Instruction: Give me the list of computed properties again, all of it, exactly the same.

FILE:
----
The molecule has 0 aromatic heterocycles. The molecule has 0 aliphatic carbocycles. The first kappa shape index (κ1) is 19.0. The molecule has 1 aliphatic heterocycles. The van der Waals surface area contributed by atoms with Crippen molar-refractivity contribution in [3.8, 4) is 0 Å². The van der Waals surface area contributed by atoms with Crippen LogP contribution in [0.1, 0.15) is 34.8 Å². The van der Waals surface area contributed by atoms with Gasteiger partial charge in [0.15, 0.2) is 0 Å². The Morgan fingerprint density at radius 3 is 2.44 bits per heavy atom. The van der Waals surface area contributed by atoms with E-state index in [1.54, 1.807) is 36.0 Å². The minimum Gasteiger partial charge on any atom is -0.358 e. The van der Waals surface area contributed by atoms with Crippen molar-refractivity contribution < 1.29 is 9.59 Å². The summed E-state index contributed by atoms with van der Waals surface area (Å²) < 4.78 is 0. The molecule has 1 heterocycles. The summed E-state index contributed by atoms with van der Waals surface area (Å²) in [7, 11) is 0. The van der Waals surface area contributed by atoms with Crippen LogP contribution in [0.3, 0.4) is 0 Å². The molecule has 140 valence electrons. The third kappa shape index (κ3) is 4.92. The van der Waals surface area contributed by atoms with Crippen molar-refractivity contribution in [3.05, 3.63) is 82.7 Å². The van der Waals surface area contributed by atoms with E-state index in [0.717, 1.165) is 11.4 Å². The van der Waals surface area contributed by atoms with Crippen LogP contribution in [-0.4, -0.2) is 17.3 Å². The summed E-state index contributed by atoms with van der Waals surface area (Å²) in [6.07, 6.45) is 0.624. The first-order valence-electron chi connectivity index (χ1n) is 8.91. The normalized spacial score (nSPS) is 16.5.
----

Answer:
The molecule has 0 aromatic heterocycles. The molecule has 0 aliphatic carbocycles. The first kappa shape index (κ1) is 19.0. The molecule has 1 aliphatic heterocycles. The van der Waals surface area contributed by atoms with Crippen molar-refractivity contribution in [3.8, 4) is 0 Å². The van der Waals surface area contributed by atoms with Crippen LogP contribution in [0.1, 0.15) is 34.8 Å². The van der Waals surface area contributed by atoms with Gasteiger partial charge in [0.15, 0.2) is 0 Å². The Morgan fingerprint density at radius 3 is 2.44 bits per heavy atom. The van der Waals surface area contributed by atoms with E-state index in [1.54, 1.807) is 36.0 Å². The minimum Gasteiger partial charge on any atom is -0.358 e. The van der Waals surface area contributed by atoms with Crippen molar-refractivity contribution < 1.29 is 9.59 Å². The summed E-state index contributed by atoms with van der Waals surface area (Å²) < 4.78 is 0. The molecule has 1 heterocycles. The summed E-state index contributed by atoms with van der Waals surface area (Å²) in [7, 11) is 0. The van der Waals surface area contributed by atoms with Crippen LogP contribution in [0.3, 0.4) is 0 Å². The molecule has 140 valence electrons. The third kappa shape index (κ3) is 4.92. The van der Waals surface area contributed by atoms with Crippen molar-refractivity contribution in [3.05, 3.63) is 82.7 Å². The van der Waals surface area contributed by atoms with E-state index in [0.717, 1.165) is 11.4 Å². The van der Waals surface area contributed by atoms with Crippen LogP contribution in [-0.4, -0.2) is 17.3 Å². The summed E-state index contributed by atoms with van der Waals surface area (Å²) in [6.07, 6.45) is 0.624. The first-order valence-electron chi connectivity index (χ1n) is 8.91. The normalized spacial score (nSPS) is 16.5.